Embekke Devale

This structure is one of the three most famous historical hotspots from the Gampola Kingdom, a building famous around the world for its incredible woodwork. Embekke was the brainchild of King Vikramabahu III (ruled 1357-1374).  It is situated in the vicinity of Daulgala, eight miles away from Kandy. The shrine as a whole, consists of three sections called the “Digge”, “Hevisi Mandapa” and “Gargha Shrine”. It is the drummers’ hall or “Hevisi Mandapa” that has attracted to most attention due to its wood carvings and is usually the only part of Embekke that is actually visited on a regular basis. This particular building gets its name from an incredibly colorful character in local lore named Henkanda Biso Bandara.

This legendary queen was said to be the king’s chief consort but was later deified as a protector goddess. She and a drummer named Rangama are said to have had a similar dream about building a three-storey structure here, although all that remains is pretty much a longhouse-like building.

However there is evidence to suggest that Embekke has been restored by the later monarchs of Kandy and that what remains is merely the lowermost floor.

 As for the king, he had it built in honor of a localized deity, the King Mahasen who is often recognized as a form of Lord Murugan’s Sri Lankan version named Kataragama Deiyo. Another god worshipped on-site is the provincial deity Devatha Bandara. The pillars of the shrine are made of wood, and the carvings are so intricately done that it is possible to make out almost every feature and detail quite easily.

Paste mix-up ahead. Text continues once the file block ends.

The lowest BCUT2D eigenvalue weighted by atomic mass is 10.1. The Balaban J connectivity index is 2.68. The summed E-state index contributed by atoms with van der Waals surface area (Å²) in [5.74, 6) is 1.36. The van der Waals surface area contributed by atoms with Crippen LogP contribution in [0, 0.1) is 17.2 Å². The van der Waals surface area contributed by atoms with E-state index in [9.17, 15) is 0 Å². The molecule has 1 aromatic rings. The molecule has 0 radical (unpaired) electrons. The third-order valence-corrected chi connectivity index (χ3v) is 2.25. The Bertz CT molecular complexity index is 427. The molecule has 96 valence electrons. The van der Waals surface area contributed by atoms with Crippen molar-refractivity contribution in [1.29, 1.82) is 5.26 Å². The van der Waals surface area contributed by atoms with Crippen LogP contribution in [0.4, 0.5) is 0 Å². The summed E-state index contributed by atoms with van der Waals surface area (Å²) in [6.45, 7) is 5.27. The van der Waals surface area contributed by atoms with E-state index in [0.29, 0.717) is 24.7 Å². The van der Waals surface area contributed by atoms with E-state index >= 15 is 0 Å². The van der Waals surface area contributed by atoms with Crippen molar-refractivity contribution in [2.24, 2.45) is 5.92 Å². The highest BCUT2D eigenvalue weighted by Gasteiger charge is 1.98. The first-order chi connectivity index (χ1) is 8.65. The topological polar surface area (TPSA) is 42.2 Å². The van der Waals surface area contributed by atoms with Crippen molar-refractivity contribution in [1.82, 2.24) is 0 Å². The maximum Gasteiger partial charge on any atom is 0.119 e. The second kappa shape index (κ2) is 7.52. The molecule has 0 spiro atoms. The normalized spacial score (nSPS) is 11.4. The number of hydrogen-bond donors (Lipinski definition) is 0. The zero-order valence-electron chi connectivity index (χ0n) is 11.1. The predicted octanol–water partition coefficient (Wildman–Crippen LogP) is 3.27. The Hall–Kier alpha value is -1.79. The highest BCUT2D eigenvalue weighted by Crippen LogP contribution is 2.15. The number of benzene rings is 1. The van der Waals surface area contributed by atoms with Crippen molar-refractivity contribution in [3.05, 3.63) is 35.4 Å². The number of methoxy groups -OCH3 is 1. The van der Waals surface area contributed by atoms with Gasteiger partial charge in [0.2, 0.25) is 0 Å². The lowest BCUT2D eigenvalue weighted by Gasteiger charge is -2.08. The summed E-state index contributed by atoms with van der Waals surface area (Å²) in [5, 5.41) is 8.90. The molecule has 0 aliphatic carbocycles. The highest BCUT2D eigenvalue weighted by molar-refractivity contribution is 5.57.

Among these are mythological motifs of Sinhalese art found nowhere else, including kinnaras (half-bird, half-woman), the two-headed bheruda pakshiya, the elephant-lion-eagle chimera gajasingha and even the more classical and ubiquitous makara. However there are also scenes of early life here. One of the carvings shows us a representation of two warriors engaged in the local martial art of Angam Pora while another shows a breastfeeding mother.

Among the most unique features here is the catch pin on the ceiling. This catch pin, or the Madol Kurupawa actually holds the ceiling’s twenty-six rafters in place. It is a piece of work not seen anywhere else in historical wooden structures.

Written by Vasika Udurawane for TLC.lk

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